Usually there are no warning signs of early lung cancer. By the time most people with lung cancer have symptoms, the cancer has become more serious.
Symptoms of lung cancer may include:
- A cough that doesn’t go away or gets worse
- Breathing trouble, like shortness of breath
- Coughing up blood
- Chest pain
- Hoarseness or wheezing
- Pneumonia that doesn’t go away or that goes away and comes back
In addition, you may feel very tired, have a loss of appetite, or unexplained weight loss. If you have symptoms of lung cancer, it’s important to talk to your doctor. The doctor will ask about your health history, smoking history, and exposure to harmful substances. He or she will also do a physical exam and may suggest some tests.
Common tests for diagnosis of lung cancer include:
- Chest x-rays. Chest x-rays allow doctors to “see” abnormal growths in the lungs.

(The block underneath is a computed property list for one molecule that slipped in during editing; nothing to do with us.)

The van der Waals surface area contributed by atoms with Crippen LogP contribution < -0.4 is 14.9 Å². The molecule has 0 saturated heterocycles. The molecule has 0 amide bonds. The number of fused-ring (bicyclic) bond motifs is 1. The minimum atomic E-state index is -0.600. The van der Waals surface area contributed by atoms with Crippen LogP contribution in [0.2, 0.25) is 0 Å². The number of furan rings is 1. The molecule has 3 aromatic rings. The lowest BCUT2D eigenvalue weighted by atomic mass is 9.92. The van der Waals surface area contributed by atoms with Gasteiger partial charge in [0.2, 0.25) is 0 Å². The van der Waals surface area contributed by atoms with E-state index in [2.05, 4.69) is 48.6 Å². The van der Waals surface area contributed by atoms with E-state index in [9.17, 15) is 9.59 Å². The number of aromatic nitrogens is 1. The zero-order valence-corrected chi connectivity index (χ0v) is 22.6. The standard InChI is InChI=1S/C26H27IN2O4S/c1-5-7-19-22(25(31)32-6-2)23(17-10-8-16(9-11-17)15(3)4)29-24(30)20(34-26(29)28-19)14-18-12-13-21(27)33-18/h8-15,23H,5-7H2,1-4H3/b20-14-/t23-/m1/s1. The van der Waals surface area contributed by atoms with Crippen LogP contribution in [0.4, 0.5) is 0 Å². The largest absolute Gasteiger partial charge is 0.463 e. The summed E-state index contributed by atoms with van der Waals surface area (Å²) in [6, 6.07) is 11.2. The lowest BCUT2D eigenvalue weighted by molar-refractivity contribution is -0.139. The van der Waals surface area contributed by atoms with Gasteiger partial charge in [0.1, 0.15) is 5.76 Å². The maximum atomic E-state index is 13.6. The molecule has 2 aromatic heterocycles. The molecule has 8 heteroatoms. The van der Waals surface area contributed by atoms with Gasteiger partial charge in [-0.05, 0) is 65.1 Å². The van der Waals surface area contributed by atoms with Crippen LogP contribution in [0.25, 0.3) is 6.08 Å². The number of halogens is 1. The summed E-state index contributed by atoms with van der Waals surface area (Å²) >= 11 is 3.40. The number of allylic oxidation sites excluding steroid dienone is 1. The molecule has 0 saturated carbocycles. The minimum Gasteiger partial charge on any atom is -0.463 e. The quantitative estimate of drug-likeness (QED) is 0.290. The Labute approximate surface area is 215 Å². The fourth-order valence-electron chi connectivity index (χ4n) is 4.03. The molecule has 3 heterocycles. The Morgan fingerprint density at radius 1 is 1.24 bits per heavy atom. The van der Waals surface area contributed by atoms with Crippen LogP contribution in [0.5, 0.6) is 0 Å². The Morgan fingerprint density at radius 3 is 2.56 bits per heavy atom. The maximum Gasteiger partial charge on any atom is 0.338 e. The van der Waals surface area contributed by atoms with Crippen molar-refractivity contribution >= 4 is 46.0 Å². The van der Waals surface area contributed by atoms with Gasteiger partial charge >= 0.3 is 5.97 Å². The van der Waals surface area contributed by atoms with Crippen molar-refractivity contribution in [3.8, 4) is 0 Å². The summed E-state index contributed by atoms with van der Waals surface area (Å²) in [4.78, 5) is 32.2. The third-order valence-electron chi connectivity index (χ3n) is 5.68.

- Computerized tomography scans (CT scans). CT scans are more powerful than standard x-rays. The images can show subtle signs of cancer that don’t show up on x-rays. This can increase the chances of finding the cancer before it spreads further.
- Sputum cytology. A sample of mucus that you cough up is studied to see if it has cancer cells in it.
- Bronchoscopy. Doctors pass a special tube called a bronchoscope through the nose or mouth and down into the lungs. They can see into the lungs and remove small bits of tissue to test.
- Fine-needle aspiration. Doctors pass a needle through the chest wall into the lung to remove a small amount of tissue or fluid.
- Thoracotomy (thohr-uh-KOT-oh-mee). Doctors cut open the chest and remove tissue from the lungs.